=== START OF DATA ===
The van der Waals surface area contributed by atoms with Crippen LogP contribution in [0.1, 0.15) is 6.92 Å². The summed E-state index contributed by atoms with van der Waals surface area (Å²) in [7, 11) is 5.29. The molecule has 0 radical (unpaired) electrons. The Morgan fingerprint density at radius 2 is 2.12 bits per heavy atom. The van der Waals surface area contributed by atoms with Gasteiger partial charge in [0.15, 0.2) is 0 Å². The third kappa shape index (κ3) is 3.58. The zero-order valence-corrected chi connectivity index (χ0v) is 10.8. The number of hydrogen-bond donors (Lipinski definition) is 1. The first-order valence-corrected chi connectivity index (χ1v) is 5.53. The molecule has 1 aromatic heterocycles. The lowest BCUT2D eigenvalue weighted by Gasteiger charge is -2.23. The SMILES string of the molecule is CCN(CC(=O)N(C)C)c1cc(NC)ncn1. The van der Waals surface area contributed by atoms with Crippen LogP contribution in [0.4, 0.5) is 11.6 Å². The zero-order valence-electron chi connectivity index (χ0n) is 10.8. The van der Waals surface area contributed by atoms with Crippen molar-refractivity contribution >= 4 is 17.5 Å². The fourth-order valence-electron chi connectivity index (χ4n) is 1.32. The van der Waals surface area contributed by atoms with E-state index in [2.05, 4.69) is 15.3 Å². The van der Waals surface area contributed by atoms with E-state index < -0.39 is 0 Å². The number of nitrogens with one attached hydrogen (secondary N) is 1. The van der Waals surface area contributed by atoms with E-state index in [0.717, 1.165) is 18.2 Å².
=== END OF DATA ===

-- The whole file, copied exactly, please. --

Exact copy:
The van der Waals surface area contributed by atoms with Crippen LogP contribution in [0.1, 0.15) is 6.92 Å². The summed E-state index contributed by atoms with van der Waals surface area (Å²) in [7, 11) is 5.29. The molecule has 0 radical (unpaired) electrons. The Morgan fingerprint density at radius 2 is 2.12 bits per heavy atom. The van der Waals surface area contributed by atoms with Gasteiger partial charge in [0.15, 0.2) is 0 Å². The third kappa shape index (κ3) is 3.58. The zero-order valence-corrected chi connectivity index (χ0v) is 10.8. The number of hydrogen-bond donors (Lipinski definition) is 1. The first-order valence-corrected chi connectivity index (χ1v) is 5.53. The molecule has 1 aromatic heterocycles. The lowest BCUT2D eigenvalue weighted by Gasteiger charge is -2.23. The SMILES string of the molecule is CCN(CC(=O)N(C)C)c1cc(NC)ncn1. The van der Waals surface area contributed by atoms with Crippen LogP contribution in [0.4, 0.5) is 11.6 Å². The zero-order valence-electron chi connectivity index (χ0n) is 10.8. The van der Waals surface area contributed by atoms with Crippen molar-refractivity contribution >= 4 is 17.5 Å². The fourth-order valence-electron chi connectivity index (χ4n) is 1.32. The van der Waals surface area contributed by atoms with E-state index in [2.05, 4.69) is 15.3 Å². The van der Waals surface area contributed by atoms with E-state index < -0.39 is 0 Å². The number of nitrogens with one attached hydrogen (secondary N) is 1. The van der Waals surface area contributed by atoms with E-state index in [0.717, 1.165) is 18.2 Å².